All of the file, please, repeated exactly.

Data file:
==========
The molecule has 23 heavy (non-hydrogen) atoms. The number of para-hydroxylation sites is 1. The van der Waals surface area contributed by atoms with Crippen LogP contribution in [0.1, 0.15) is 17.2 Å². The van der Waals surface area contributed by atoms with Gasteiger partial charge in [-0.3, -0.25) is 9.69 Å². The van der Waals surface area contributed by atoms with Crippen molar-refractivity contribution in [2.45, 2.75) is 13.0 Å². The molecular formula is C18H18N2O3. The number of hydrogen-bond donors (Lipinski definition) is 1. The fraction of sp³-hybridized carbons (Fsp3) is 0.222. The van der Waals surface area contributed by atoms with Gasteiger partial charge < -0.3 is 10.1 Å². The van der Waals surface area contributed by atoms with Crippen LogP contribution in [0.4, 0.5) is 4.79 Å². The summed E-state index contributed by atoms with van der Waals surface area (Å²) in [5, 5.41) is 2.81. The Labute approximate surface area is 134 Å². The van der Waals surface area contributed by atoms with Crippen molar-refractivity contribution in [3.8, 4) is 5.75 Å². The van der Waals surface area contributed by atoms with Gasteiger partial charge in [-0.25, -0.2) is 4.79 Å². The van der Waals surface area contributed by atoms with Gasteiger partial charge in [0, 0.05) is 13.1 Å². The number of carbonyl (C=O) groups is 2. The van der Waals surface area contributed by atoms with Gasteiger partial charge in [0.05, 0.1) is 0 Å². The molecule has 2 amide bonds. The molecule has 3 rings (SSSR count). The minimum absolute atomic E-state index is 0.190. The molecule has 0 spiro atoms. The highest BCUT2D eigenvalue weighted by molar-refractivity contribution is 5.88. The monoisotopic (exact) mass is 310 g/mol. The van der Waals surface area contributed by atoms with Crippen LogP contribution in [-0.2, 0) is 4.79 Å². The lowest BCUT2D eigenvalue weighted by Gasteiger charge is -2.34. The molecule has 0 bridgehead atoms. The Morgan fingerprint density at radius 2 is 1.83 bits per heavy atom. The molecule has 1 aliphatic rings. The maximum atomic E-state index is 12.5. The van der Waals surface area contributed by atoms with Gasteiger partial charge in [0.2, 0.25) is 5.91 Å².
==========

The molecule has 23 heavy (non-hydrogen) atoms. The number of para-hydroxylation sites is 1. The van der Waals surface area contributed by atoms with Crippen LogP contribution in [0.1, 0.15) is 17.2 Å². The van der Waals surface area contributed by atoms with Gasteiger partial charge in [-0.3, -0.25) is 9.69 Å². The van der Waals surface area contributed by atoms with Crippen molar-refractivity contribution in [2.45, 2.75) is 13.0 Å². The molecular formula is C18H18N2O3. The number of hydrogen-bond donors (Lipinski definition) is 1. The fraction of sp³-hybridized carbons (Fsp3) is 0.222. The van der Waals surface area contributed by atoms with Gasteiger partial charge < -0.3 is 10.1 Å². The van der Waals surface area contributed by atoms with Crippen LogP contribution in [0.4, 0.5) is 4.79 Å². The summed E-state index contributed by atoms with van der Waals surface area (Å²) in [5, 5.41) is 2.81. The Labute approximate surface area is 134 Å². The van der Waals surface area contributed by atoms with Crippen molar-refractivity contribution in [3.8, 4) is 5.75 Å². The van der Waals surface area contributed by atoms with Gasteiger partial charge in [-0.25, -0.2) is 4.79 Å². The van der Waals surface area contributed by atoms with Gasteiger partial charge in [0, 0.05) is 13.1 Å². The number of carbonyl (C=O) groups is 2. The van der Waals surface area contributed by atoms with Gasteiger partial charge in [0.05, 0.1) is 0 Å². The molecule has 2 amide bonds. The molecule has 3 rings (SSSR count). The minimum absolute atomic E-state index is 0.190. The molecule has 0 spiro atoms. The highest BCUT2D eigenvalue weighted by molar-refractivity contribution is 5.88. The monoisotopic (exact) mass is 310 g/mol. The van der Waals surface area contributed by atoms with Crippen LogP contribution in [-0.2, 0) is 4.79 Å². The lowest BCUT2D eigenvalue weighted by Gasteiger charge is -2.34. The molecule has 0 bridgehead atoms. The Morgan fingerprint density at radius 2 is 1.83 bits per heavy atom. The molecule has 1 aliphatic rings. The maximum atomic E-state index is 12.5. The van der Waals surface area contributed by atoms with Gasteiger partial charge in [0.2, 0.25) is 5.91 Å².